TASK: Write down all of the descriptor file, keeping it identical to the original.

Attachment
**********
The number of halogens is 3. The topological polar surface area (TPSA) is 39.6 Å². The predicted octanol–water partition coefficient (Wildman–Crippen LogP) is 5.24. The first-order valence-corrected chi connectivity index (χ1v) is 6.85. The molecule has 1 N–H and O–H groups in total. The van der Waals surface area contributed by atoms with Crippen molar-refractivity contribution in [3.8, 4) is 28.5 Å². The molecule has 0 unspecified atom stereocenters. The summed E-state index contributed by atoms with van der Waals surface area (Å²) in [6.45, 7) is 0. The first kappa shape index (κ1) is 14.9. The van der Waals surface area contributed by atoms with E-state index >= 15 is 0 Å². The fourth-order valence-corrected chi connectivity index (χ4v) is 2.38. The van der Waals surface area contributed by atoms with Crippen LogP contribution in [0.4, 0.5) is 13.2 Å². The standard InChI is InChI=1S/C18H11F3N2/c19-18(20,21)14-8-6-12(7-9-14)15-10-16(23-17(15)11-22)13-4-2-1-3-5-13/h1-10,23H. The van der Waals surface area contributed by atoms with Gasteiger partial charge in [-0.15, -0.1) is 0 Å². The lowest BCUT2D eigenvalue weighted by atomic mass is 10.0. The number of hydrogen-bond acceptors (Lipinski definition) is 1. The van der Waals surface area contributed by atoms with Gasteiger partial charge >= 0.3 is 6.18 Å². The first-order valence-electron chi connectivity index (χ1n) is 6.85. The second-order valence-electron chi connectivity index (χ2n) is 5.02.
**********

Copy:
The number of halogens is 3. The topological polar surface area (TPSA) is 39.6 Å². The predicted octanol–water partition coefficient (Wildman–Crippen LogP) is 5.24. The first-order valence-corrected chi connectivity index (χ1v) is 6.85. The molecule has 1 N–H and O–H groups in total. The van der Waals surface area contributed by atoms with Crippen molar-refractivity contribution in [3.8, 4) is 28.5 Å². The molecule has 0 unspecified atom stereocenters. The summed E-state index contributed by atoms with van der Waals surface area (Å²) in [6.45, 7) is 0. The first kappa shape index (κ1) is 14.9. The van der Waals surface area contributed by atoms with E-state index >= 15 is 0 Å². The fourth-order valence-corrected chi connectivity index (χ4v) is 2.38. The van der Waals surface area contributed by atoms with Crippen LogP contribution in [0.4, 0.5) is 13.2 Å². The standard InChI is InChI=1S/C18H11F3N2/c19-18(20,21)14-8-6-12(7-9-14)15-10-16(23-17(15)11-22)13-4-2-1-3-5-13/h1-10,23H. The van der Waals surface area contributed by atoms with Gasteiger partial charge in [-0.15, -0.1) is 0 Å². The lowest BCUT2D eigenvalue weighted by atomic mass is 10.0. The number of hydrogen-bond acceptors (Lipinski definition) is 1. The van der Waals surface area contributed by atoms with Gasteiger partial charge >= 0.3 is 6.18 Å². The first-order valence-electron chi connectivity index (χ1n) is 6.85. The second-order valence-electron chi connectivity index (χ2n) is 5.02.